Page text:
It is Equipped with the Shtora electro-optical system for defence against wire and laser guided anti-tank missiles. It has an improved fire-control system with integrated day/night sight and comes complete with a 7.62 mm M86 coaxial MG and a 12.7 mm M87 anti-aircraft machine gun on the commanders cupola. It has a new diesel engine generating 1200 hp with a power/weight ratio of 26.7 hp/tonne. It’s Suspension is the torsion bar type and has an operational range of 700 km, with a top road speed of 72 km/h.
Serbia currently operates a fleet of some 212 M-84’s. Originally designated M-84AB1, it got its current designation after developed was delayed with late up-grades. It was first seen in public in 2004 and entered the up-grade process in 2008. It is expected that all Serbia’s M-84’s were bill up-graded to the M-2001 by the end of 2010.
The Yugoslavian M-84 Tank Series Combat History
Kuwaiti M-84AB ‘s did contribute to the recapture of Kuwait, but were held back from engaging Iraq’s T-72’s due to their similarity. They did however engage T-62’s & T-55’s.
The M-84 was used by different sides following the break up of the Socialist Federal Republic of Yugoslavia where states fought for independence (against the Yugoslav People’s Army AKA YPA), such as the Slovenian Independence War (were used for clearing obstacles and intimidation) with Slovenia capturing 50 odd M-84‘s abandoned by the YPA.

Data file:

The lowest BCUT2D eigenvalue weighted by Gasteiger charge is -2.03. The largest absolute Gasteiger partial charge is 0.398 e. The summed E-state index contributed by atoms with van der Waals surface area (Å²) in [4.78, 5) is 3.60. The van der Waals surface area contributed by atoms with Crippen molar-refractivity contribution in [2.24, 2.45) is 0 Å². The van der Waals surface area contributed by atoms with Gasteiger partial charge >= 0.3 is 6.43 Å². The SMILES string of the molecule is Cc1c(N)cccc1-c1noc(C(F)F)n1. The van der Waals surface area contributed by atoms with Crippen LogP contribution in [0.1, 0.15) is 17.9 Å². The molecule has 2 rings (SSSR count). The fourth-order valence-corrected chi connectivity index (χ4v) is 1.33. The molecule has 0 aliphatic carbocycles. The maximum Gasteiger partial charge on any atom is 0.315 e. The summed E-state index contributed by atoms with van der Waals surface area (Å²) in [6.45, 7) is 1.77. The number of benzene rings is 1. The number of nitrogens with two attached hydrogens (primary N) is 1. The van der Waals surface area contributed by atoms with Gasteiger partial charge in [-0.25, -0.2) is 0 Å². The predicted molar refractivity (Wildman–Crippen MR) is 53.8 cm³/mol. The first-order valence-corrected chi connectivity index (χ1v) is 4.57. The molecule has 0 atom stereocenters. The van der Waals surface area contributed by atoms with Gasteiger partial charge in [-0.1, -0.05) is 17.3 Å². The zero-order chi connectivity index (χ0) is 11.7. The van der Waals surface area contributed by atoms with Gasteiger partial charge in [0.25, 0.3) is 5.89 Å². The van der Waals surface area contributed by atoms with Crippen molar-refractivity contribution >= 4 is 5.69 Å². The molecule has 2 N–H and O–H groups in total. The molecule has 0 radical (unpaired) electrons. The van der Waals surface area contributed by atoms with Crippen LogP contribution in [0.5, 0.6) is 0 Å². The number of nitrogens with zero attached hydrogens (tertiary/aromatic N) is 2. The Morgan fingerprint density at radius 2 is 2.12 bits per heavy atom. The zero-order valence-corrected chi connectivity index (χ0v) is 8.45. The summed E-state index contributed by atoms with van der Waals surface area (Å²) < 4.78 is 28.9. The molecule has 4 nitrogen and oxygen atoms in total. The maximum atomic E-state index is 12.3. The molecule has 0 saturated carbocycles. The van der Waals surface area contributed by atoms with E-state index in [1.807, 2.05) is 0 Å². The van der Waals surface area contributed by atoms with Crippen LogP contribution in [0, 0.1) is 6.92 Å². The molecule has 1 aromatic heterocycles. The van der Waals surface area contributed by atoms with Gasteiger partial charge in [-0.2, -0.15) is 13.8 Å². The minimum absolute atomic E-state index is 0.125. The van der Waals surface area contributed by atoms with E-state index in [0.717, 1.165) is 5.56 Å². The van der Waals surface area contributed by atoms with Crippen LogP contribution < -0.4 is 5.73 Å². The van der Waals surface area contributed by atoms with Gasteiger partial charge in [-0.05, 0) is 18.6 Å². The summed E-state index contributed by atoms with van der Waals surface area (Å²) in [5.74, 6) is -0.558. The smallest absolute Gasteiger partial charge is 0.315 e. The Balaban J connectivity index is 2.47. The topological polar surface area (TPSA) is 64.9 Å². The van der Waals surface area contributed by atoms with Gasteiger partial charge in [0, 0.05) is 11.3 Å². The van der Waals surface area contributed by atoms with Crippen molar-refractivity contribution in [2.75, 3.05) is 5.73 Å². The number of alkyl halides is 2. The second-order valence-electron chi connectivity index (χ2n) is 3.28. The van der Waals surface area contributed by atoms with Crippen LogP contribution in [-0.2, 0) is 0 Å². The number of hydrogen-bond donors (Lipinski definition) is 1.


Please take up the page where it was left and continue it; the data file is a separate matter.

The Croatian War of Independence saw the Croatian Army capturer about 50 M-84 MBTs from a YPA barracks.
During the Bosnian War, the M-84 didn’t see much action as the T-55 was the tank deployed during the war.
During the Kosovo War, the M-84 was predominately kept in a reserve force to counter an expected invasion by NATO.
The Yugoslavian M-84 Tank Series Operators
Serbia – 212 M-84’s in M-84A, M-84AI and M-84AK variants.
Kuwait – 149 M-84AB MBT’s in M-84AB, M-84ABK and M-84ABN versions, which serve alongside 218 M1-A2’s.
Bosnia and Herzegovina – 14 M-84 MBT’s, as many have been retired due to insufficient funds.
Croatia – 80 M-84 MBT’s of which about 40 were captured during the war. At least 40 were newly produced postwar M-84A4 Sniper variants. 72 tanks have been brought to this level as of 2008 and operates 8 M84D’s with the possibilty of all tanks being brought up to this standard by 2012.
Slovenia – 54 M-84 tanks. Most of them are in active service, modernized to the M-84A4 Sniper standard, but there is also a number of those which aren’t operational. They will be replaced after 2010.